The Mammoth Book of Best British Crime 7, by Maxim Jakubowski (editor)

>> Wednesday, April 08, 2015

TITLE: The Mammoth Book of Best British Crime 7
AUTHOR: Maxim Jakubowski (editor), and many, many authors (see below)

COPYRIGHT: 2010
PAGES: 544
PUBLISHER: C&R Crime

SETTING: Varies
TYPE: Varies, all have something to do with crime, but not all are traditional mysteries
SERIES: Many of the stories are part of series

The must-have annual anthology for every crime fiction fan - the year's top new British short stories selected by leading crime critic Maxim Jakubowski.This great annual covers the full range of mystery fiction, from noir and hardboiled crime to ingenious puzzles and amateur sleuthing. Packed with top names like Colin Dexter, Christopher Fowler, Alexander McCall Smith, Robert Barnard, Peter James, Natasha Cooper, Sophie Hannah, and many more.

The "Mammoth Book of X" are a very popular collection of anthologies. They cover all sorts of topics (Mammoth Book of Paranormal Romance, Mammoth Book of Zombies, Mammoth Book of Comic Fantasy, Mammoth Book of Haunted House Stories and so on), and tend to be big bricks containing lots and lots of pretty short stories.

This one sounded like a great idea, and a quick scan of the authors included revealed several names I recognised and had been meaning to try for a while. Unfortunately, once I started reading I was disappointed. I read about a quarter of the stories and was really not impressed by most. There were only 2 which were ok, but even those weren't that great. For the others, reading the short notes I made about them (which I've copied below), I think the best word I can use to describe them is "pointless".

Since this seems to be a collection driven by the editor's taste and I felt this sample gave me enough of an idea of what that taste might be, there really was no point in me continuing to read.

Quick summaries of the stories I read:

MR E. MORSE, BA OXON (FAILED), by Colin Dexter

Colin Dexter's Inspector Morse series is one I've been meaning to read, so I'd hoped this would be a good introduction. It's kind of put me off instead. The case was pointless, the writing opaque and Morse himself didn't come across as a particularly interesting character. Story (failed).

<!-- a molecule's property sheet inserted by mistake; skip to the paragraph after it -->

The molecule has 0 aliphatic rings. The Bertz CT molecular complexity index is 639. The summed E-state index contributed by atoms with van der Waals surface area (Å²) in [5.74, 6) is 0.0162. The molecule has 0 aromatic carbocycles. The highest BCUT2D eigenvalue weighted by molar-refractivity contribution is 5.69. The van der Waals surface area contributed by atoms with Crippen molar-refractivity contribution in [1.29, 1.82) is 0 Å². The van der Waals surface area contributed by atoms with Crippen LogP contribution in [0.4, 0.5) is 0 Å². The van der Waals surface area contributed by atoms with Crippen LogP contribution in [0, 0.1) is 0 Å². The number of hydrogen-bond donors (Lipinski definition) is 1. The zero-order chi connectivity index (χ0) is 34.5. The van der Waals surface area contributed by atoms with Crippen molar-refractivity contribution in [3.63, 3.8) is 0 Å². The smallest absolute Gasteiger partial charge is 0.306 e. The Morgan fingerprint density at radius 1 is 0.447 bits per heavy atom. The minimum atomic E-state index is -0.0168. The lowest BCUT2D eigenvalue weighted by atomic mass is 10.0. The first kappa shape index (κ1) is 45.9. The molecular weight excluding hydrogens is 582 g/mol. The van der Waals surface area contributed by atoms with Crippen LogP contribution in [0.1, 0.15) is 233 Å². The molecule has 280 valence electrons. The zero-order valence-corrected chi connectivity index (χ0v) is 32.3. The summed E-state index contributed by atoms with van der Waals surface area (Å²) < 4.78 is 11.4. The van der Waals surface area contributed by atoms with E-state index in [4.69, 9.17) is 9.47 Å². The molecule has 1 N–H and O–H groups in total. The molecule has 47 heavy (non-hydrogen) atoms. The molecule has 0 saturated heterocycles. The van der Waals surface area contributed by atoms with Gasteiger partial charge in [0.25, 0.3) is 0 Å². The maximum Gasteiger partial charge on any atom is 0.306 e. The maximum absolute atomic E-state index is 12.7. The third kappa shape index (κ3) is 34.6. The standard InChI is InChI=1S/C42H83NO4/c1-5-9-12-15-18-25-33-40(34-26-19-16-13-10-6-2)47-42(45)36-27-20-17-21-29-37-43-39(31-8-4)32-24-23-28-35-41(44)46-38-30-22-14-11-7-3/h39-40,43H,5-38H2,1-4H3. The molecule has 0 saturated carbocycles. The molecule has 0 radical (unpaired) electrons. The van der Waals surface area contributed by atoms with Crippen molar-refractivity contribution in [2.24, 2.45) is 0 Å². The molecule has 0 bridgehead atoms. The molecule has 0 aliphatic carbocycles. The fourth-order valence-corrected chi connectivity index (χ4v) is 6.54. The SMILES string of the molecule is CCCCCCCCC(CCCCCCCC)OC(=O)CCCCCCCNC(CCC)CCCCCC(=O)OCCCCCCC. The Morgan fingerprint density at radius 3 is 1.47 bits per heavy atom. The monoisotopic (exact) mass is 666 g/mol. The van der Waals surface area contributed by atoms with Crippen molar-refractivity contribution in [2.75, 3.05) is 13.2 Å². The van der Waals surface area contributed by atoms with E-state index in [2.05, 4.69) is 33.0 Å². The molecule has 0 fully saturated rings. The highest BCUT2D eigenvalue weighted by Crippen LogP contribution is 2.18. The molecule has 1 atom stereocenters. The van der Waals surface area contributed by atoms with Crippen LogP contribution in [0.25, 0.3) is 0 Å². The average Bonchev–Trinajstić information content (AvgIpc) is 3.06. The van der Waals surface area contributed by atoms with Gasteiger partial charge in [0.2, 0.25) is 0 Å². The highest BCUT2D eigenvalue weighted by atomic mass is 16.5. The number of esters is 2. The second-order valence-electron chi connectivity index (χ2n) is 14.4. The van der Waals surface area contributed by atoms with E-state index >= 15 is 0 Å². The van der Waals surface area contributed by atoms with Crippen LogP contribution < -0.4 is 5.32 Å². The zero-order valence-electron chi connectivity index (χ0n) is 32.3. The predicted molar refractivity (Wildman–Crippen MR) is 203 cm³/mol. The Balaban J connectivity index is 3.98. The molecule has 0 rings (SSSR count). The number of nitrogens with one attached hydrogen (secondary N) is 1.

GHOSTS, by John Harvey

PI asked to investigate death of a young man in a fight by the victim's mother; must get culprit's girlfriend to turn on him. Much too short, felt like the executive summary of a story. Not interesting, either. Pointless.


THE BLOOD PEARL, by Barry Maitland

Could have been good, with an exotic and unique setting (people who've been fleeced by a con man get involved in plot to steal pearls from his cultivation grounds in Western Australia).Unfortunately I found the characters completely uninsteresting and unbelievable.


THE COMMON ENEMY, by Natasha Cooper

This one was good. Good characters and really, really sad. Girl hasn't come home from friend's house and her mother goes out to search for her. Not a mystery, though, just the story of a tragedy.


BLOODSPORT, by Tom Cain

Really short story, but I liked it. It has a special forces soldier with a sniper's sight trained on the British Prime Minister. Interesting ideas and well-written. Also quite surprising.


THE RAT IN THE ATTIC, by Brian McGilloway

Not terrible, but quite predictable. Elderly woman accuses her neighbour of running over her cat, and police officer goes talk to him to keep her happy. As soon as the whole thing about the roof having no snow on it was said, it was completely obvious what was going on.


ENOUGH OF THIS SHIT ALREADY, by Tony Black

Bad. Girl kills boy who raped her using Rohypnol. No way were these characters believable schoolkids. Another pointless, much-too-short one.


HOGMANAY HOMICIDE, by Edward Marston

Set in 1906, this story features Dr. Crippen as a detective (yes, the famous murderer; this is not just someone of the same name). The mystery was not at all interesting and I found the idea of having Crippen as hero to be in poor taste, especially because Marston seems to be justifying why he would want to kill his wife some years later.


And a list of the other stories in the anthology.

FRUITS, by Steve Mosby
A PLACE FOR VIOLENCE, by Kevin Wignall
FOUR HUNDRED RABBITS, by Simon Levack
HISTORY!, by Toby Litt
THE MASQUERADE, by Sarah Rayne
TAKE DEATH EASY, by Peter Turnbull
THE PARSON AND THE HIGHWAYMAN, by Judith Cutler
SPECIAL DELIVERY, by Adrian Magson
A BLOW ON THE HEAD, by Peter Lovesey
CHICAGO, by Jon Courtenay Grimwood
THE HOUSE THAT GOT SHOT, by Barbara Nadel
THE OCTOPUS NEST, by Sophie Hannah
WALKING THE DOG, by Peter Robinson
THE VELOCITY OF BLAME, by Christopher Fowler
SOMEONE TAKE THESE DREAMS AWAY, by Marc Werner
ANIMAL INTELLIGENCE, by Alexander McCall Smith
12 BOLINBROKE AVENUE, by Peter James
APPETITE FOR MURDER, by Simon R. Green
THE OTHER HALF, by Mick Herron
SWORD LILIES, by Sally Spedding
LOVE HURTS, by Bill Kirton
FUNERAL WEATHER, by Kate Ellis
A YEAR TO REMEMBER, by Robert Barnard
TIME OF THE GREEN, by Ken Bruen
VIVISECTION, by Bernie Crosthwaite
STAR’S JAR, by Kate Horsley
THERE’S NO SUCH THING AS A VICTIMLESS CRIME, by Paul Johnston
AND HERE’S THE NEXT CLUE..., by Amy Myers
FRECKLES, by Allan Guthrie
HAPPY HOLIDAYS, by Val McDermid

MY GRADE: A DNF.

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